Mars' toxic soil dashes hopes of supporting life forms

Alicia Guzman
July 8, 2017

Ultraviolet (UV) radiation streaming from the sun "activates" chlorine compounds in the Red Planet's soil, turning them into potent microbe-killers, a new study suggests. If they can't survive there, it significantly lowers our chances of finding life on Mars - life that looks similar to organisms on Earth at least.

Obviously, more research must be done before we give up on Martian potatopia.

Scientists have speculated on the influence that perchlorates may have on the habitability of the planet, since their discovery there several years ago. In 2015, the Mars Reconnaissance Orbiter spotted signs of perchlorates in what appeared to be wet and briny streaks that seeped down Martian gullies and crater walls. When mixed together, the resulting compound was 10 times more toxic to bacteria.

If the salty brines trickling across the rocks on Mars really are concentrated perchlorate streams, that's not an environment fit for sustaining life.

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Chemical compounds called perchlorates, which are types of salts that are also used in rocket fuel, are common on the Martian surface and when they interact with ultraviolet light, like the kind of radiation that beats down through the thin Mars atmosphere, they are deadly for a certain kind of bacteria, according to the University of Edinburgh in Scotland. The results were definitive: Bacteria were wiped out twice as quickly when perchlorates were present.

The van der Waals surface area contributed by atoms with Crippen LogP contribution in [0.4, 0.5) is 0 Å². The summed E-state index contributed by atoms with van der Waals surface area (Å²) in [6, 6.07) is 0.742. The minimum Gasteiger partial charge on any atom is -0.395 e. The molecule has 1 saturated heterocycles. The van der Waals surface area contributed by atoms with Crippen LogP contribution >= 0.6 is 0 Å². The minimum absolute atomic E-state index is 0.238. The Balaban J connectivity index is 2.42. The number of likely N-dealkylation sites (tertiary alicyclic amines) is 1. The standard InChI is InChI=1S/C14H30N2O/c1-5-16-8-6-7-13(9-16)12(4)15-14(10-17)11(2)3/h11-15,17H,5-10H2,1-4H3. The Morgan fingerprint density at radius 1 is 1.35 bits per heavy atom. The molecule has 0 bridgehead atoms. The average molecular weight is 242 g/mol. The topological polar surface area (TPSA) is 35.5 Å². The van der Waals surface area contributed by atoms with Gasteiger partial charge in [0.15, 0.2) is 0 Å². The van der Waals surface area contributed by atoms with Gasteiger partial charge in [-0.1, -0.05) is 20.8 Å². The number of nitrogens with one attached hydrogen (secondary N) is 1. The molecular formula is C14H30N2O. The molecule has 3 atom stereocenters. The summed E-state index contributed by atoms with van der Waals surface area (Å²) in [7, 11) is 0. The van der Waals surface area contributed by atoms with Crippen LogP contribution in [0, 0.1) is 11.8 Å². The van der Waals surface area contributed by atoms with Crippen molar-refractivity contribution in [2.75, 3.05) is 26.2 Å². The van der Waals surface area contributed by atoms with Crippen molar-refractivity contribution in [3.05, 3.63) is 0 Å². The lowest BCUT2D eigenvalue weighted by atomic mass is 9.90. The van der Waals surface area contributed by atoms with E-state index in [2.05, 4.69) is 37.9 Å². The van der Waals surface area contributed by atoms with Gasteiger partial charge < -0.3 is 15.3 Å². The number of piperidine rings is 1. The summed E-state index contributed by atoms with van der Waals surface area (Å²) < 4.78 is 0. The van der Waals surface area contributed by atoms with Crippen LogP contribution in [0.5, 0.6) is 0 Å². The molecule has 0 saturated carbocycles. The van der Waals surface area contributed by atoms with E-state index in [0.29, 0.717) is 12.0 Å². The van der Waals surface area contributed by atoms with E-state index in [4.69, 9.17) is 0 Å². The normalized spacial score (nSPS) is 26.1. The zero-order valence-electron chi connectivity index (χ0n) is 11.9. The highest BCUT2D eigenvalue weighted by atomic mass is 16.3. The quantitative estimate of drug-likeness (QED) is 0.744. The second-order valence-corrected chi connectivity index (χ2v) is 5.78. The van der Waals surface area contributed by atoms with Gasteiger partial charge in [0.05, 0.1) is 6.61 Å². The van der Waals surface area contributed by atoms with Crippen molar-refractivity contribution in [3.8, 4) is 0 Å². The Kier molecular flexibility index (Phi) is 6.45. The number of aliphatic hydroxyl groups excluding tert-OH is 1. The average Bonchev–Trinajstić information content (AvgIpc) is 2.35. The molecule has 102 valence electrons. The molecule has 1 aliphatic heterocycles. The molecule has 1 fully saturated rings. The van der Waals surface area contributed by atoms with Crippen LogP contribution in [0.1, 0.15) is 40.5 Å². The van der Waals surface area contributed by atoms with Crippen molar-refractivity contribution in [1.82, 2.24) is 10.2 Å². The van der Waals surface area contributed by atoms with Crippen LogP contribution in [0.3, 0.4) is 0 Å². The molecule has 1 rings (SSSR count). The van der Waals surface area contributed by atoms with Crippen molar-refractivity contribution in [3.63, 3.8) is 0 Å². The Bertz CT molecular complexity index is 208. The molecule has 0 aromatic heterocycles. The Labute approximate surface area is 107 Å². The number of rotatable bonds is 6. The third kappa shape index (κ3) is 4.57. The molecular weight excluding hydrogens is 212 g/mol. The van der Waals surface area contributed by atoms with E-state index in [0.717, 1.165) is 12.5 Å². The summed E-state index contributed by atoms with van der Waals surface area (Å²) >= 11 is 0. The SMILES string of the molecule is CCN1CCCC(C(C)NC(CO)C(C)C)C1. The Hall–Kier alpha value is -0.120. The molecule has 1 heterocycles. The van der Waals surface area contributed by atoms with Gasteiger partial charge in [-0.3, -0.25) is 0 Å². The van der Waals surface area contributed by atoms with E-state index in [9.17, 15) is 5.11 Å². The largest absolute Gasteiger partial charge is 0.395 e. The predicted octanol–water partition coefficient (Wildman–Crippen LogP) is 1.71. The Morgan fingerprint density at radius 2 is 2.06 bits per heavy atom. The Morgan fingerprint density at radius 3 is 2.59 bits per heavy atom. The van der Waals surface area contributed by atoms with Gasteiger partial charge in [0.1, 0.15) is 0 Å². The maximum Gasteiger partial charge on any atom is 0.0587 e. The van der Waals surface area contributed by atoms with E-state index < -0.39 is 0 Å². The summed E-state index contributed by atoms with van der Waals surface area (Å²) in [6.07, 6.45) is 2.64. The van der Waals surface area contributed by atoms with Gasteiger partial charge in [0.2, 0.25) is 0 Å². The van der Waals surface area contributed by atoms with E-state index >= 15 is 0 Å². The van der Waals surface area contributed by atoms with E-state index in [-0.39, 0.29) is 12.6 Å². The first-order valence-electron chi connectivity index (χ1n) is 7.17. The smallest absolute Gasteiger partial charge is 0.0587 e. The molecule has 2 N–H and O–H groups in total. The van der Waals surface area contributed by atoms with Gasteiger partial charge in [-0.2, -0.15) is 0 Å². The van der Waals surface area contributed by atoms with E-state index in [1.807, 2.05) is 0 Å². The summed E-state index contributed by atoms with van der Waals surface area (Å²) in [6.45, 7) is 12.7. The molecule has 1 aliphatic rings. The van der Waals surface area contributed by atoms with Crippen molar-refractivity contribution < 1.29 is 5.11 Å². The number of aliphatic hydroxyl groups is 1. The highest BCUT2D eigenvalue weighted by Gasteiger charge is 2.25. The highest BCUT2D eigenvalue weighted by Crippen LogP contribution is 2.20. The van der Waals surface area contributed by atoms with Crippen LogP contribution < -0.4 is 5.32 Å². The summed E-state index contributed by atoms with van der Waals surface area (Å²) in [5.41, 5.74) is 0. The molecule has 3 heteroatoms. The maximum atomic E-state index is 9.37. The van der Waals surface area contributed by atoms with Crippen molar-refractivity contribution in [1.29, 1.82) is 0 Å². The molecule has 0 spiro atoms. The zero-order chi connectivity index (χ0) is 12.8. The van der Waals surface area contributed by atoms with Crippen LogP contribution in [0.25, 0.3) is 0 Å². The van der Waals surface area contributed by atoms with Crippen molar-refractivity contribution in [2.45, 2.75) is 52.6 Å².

The pair emphasised that they had only tested the effect of perchlorates and UV on one species of bacteria -.

Their experiments showed that when magnesium perchlorate was exposed to UV radiation similar to that on Mars, it became capable of killing bacteria much more effectively than UV light alone.

Jennifer Wadsworth, a University of Edinburgh postdoc, and her adviser, astrobiologist Charles Cockell, subjected Bacillus subtilis, bacteria that commonly contaminate spacecraft, to Mars-like conditions in the lab. The briny patches would be likely to concentrate perchlorates, making the streaks even more toxic than the surrounding soil.

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This is bad news for any potential life on Mars.

The study observed some #Perchlorates, believed to be brine streaks on the surface of the planet. "This should greatly reduce planetary protection concerns as well as any concerns about infection of astronauts", he said.

Scientists will have to dig a lot deeper to find life beneath the Red Planet's penetrative UV raze, say experts. After that, three spacecraft, including the Curiosity rover (which is still exploring Mars) affirmed the finding.

There still remains some hope for surface microbes.

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